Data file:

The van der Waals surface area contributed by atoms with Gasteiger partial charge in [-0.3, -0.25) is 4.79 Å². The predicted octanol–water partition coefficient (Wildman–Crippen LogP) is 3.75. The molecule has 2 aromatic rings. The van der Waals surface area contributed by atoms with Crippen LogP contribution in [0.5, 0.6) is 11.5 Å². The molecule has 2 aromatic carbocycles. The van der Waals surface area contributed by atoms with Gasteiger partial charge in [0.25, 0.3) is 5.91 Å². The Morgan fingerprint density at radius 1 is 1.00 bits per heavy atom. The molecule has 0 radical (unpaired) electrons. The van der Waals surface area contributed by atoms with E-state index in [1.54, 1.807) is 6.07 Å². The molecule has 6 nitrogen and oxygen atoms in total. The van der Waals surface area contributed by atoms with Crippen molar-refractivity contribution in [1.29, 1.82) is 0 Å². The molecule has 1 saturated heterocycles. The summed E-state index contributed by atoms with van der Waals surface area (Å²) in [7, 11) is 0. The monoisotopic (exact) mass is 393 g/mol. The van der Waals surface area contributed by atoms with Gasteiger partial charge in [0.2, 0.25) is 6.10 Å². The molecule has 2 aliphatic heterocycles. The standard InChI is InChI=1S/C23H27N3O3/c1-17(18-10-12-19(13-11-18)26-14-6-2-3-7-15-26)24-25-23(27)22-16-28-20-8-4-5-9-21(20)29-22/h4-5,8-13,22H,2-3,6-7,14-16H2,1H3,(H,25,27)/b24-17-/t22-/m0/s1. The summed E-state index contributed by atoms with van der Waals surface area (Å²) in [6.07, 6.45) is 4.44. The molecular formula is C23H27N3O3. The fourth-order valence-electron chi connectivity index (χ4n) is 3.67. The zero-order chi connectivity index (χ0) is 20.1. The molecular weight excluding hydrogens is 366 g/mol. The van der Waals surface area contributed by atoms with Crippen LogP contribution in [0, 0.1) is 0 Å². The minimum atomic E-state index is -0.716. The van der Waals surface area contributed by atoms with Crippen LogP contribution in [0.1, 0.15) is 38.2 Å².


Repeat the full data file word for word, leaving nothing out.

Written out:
The van der Waals surface area contributed by atoms with Gasteiger partial charge in [-0.3, -0.25) is 4.79 Å². The predicted octanol–water partition coefficient (Wildman–Crippen LogP) is 3.75. The molecule has 2 aromatic rings. The van der Waals surface area contributed by atoms with Crippen LogP contribution in [0.5, 0.6) is 11.5 Å². The molecule has 2 aromatic carbocycles. The van der Waals surface area contributed by atoms with Gasteiger partial charge in [0.25, 0.3) is 5.91 Å². The Morgan fingerprint density at radius 1 is 1.00 bits per heavy atom. The molecule has 0 radical (unpaired) electrons. The van der Waals surface area contributed by atoms with E-state index in [1.54, 1.807) is 6.07 Å². The molecule has 6 nitrogen and oxygen atoms in total. The van der Waals surface area contributed by atoms with Crippen molar-refractivity contribution in [1.29, 1.82) is 0 Å². The molecule has 1 saturated heterocycles. The summed E-state index contributed by atoms with van der Waals surface area (Å²) in [7, 11) is 0. The monoisotopic (exact) mass is 393 g/mol. The van der Waals surface area contributed by atoms with Gasteiger partial charge in [0.2, 0.25) is 6.10 Å². The molecule has 2 aliphatic heterocycles. The standard InChI is InChI=1S/C23H27N3O3/c1-17(18-10-12-19(13-11-18)26-14-6-2-3-7-15-26)24-25-23(27)22-16-28-20-8-4-5-9-21(20)29-22/h4-5,8-13,22H,2-3,6-7,14-16H2,1H3,(H,25,27)/b24-17-/t22-/m0/s1. The summed E-state index contributed by atoms with van der Waals surface area (Å²) in [6.07, 6.45) is 4.44. The molecular formula is C23H27N3O3. The fourth-order valence-electron chi connectivity index (χ4n) is 3.67. The zero-order chi connectivity index (χ0) is 20.1. The molecular weight excluding hydrogens is 366 g/mol. The van der Waals surface area contributed by atoms with Crippen LogP contribution in [0, 0.1) is 0 Å². The minimum atomic E-state index is -0.716. The van der Waals surface area contributed by atoms with Crippen LogP contribution in [0.1, 0.15) is 38.2 Å².